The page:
Predictors of Treatment and EPS
To identify predictors of treatment response, patients were divided into two groups: responders (partial or complete improvement of target symptoms, n=23) and nonresponders (no improvement in target symptoms, n=18), as shown in t3. No statistically significant differences in baseline characteristics between the two groups were revealed by a logistic regression analysis, except for longer duration of risperidone treatment in responders. This finding may be artifactual, since nonresponders might be likely to discontinue treatment earlier than responders. In patients who had hallucinations, either alone or in combination with other behavioral symptoms, partial or complete improvement in symptoms occurred in 60%, comparable to the response in patients who had delusions or agitation.
To identify predictors of developing EPS, we examined risk factors in patients who developed EPS with risperidone (n=13) compared with those who did not (n=28), as shown in t4. Patients who developed EPS tended to be younger than those who did not (70±9 years vs. 76±6 years, P=0.02). There was a trend toward coadministration of antidepressant medications: 54% of patients who developed EPS were on antidepressants—2 on trazodone, 1 on selegiline, 1 on both trazodone and selegiline, 2 on selective serotonin reuptake inhibitors (SSRIs; fluoxetine and sertraline), and 1 on a serotonergic tricyclic antidepressant (clomipramine)—compared with 21% of those without EPS (P=0.07). More significantly, the duration of risperidone treatment in patients who developed EPS was more than twice the duration in patients who did not develop EPS (7.1±4.8 months vs. 2.8±2.7 months, P=0.008). Duration of dementia, Blessed Dementia scores, and Activities of Daily Living scores were all worse in the group that developed EPS, but these differences did not reach statistical significance.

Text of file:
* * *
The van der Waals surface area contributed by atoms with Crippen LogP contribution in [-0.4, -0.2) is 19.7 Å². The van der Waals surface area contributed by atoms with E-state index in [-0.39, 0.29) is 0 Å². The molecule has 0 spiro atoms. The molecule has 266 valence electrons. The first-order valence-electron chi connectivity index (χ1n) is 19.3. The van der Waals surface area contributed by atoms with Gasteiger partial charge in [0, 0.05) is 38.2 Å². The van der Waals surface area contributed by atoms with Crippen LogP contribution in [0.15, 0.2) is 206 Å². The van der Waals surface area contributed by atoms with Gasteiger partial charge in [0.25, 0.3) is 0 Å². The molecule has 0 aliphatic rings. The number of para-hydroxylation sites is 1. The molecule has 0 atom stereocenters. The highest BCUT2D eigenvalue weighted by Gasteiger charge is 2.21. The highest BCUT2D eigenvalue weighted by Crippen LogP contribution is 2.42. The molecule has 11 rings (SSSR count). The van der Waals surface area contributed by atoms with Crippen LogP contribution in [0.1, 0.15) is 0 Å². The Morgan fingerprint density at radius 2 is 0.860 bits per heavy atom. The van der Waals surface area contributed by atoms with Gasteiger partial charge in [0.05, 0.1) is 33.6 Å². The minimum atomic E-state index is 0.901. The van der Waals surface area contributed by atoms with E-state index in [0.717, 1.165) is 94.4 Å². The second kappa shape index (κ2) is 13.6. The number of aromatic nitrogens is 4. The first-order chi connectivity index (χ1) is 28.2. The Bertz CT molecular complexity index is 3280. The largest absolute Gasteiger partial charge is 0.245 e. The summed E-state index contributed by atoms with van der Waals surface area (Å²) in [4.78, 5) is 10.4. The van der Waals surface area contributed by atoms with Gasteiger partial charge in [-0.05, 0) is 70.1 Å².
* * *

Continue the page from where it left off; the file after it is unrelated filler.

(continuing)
The results of this study indicate that risperidone suppressed the target symptoms of agitation and psychosis completely (15%) or partially (41%) in outpatients with dementia. Risperidone was effective in low doses, and it seemed as effective in agitation per se as in overt psychosis. Risperidone induced new EPS or worsened preexisting extrapyramidal signs in 32% of treated patients. The main predictor of EPS was longer duration of treatment.